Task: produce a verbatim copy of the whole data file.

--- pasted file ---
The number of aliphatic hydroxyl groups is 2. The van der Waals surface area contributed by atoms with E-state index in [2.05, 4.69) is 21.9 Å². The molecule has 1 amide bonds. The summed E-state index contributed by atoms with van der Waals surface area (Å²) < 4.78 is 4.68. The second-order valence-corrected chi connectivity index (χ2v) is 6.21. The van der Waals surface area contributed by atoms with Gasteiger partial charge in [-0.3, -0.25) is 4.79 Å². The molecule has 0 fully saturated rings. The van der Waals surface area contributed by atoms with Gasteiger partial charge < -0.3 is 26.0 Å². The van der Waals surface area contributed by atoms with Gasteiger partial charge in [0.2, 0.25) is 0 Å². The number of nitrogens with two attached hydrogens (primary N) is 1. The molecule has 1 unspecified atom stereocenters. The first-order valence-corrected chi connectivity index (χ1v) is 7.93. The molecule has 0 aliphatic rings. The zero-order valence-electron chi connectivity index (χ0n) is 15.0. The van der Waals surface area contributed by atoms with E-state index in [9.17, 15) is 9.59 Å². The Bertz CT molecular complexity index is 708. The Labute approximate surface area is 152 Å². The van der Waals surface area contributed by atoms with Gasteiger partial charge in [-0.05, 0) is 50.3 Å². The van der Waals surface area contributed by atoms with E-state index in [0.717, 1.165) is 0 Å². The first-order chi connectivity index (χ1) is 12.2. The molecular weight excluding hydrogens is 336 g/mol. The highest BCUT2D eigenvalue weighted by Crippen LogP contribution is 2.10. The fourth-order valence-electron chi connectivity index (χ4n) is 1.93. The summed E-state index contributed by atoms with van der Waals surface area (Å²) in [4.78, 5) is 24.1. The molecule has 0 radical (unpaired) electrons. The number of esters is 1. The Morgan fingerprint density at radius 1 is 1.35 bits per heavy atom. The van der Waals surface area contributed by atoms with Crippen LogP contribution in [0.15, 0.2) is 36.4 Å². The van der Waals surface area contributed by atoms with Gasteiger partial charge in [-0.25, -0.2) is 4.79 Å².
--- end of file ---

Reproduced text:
The number of aliphatic hydroxyl groups is 2. The van der Waals surface area contributed by atoms with E-state index in [2.05, 4.69) is 21.9 Å². The molecule has 1 amide bonds. The summed E-state index contributed by atoms with van der Waals surface area (Å²) < 4.78 is 4.68. The second-order valence-corrected chi connectivity index (χ2v) is 6.21. The van der Waals surface area contributed by atoms with Gasteiger partial charge in [-0.3, -0.25) is 4.79 Å². The molecule has 0 fully saturated rings. The van der Waals surface area contributed by atoms with Gasteiger partial charge < -0.3 is 26.0 Å². The van der Waals surface area contributed by atoms with Gasteiger partial charge in [0.2, 0.25) is 0 Å². The number of nitrogens with two attached hydrogens (primary N) is 1. The molecule has 1 unspecified atom stereocenters. The first-order valence-corrected chi connectivity index (χ1v) is 7.93. The molecule has 0 aliphatic rings. The zero-order valence-electron chi connectivity index (χ0n) is 15.0. The van der Waals surface area contributed by atoms with E-state index in [9.17, 15) is 9.59 Å². The Bertz CT molecular complexity index is 708. The Labute approximate surface area is 152 Å². The van der Waals surface area contributed by atoms with Gasteiger partial charge in [-0.05, 0) is 50.3 Å². The van der Waals surface area contributed by atoms with E-state index in [0.717, 1.165) is 0 Å². The first-order chi connectivity index (χ1) is 12.2. The molecular weight excluding hydrogens is 336 g/mol. The highest BCUT2D eigenvalue weighted by Crippen LogP contribution is 2.10. The fourth-order valence-electron chi connectivity index (χ4n) is 1.93. The summed E-state index contributed by atoms with van der Waals surface area (Å²) in [4.78, 5) is 24.1. The molecule has 0 radical (unpaired) electrons. The number of esters is 1. The Morgan fingerprint density at radius 1 is 1.35 bits per heavy atom. The van der Waals surface area contributed by atoms with Crippen LogP contribution in [0.15, 0.2) is 36.4 Å². The van der Waals surface area contributed by atoms with Gasteiger partial charge in [-0.25, -0.2) is 4.79 Å².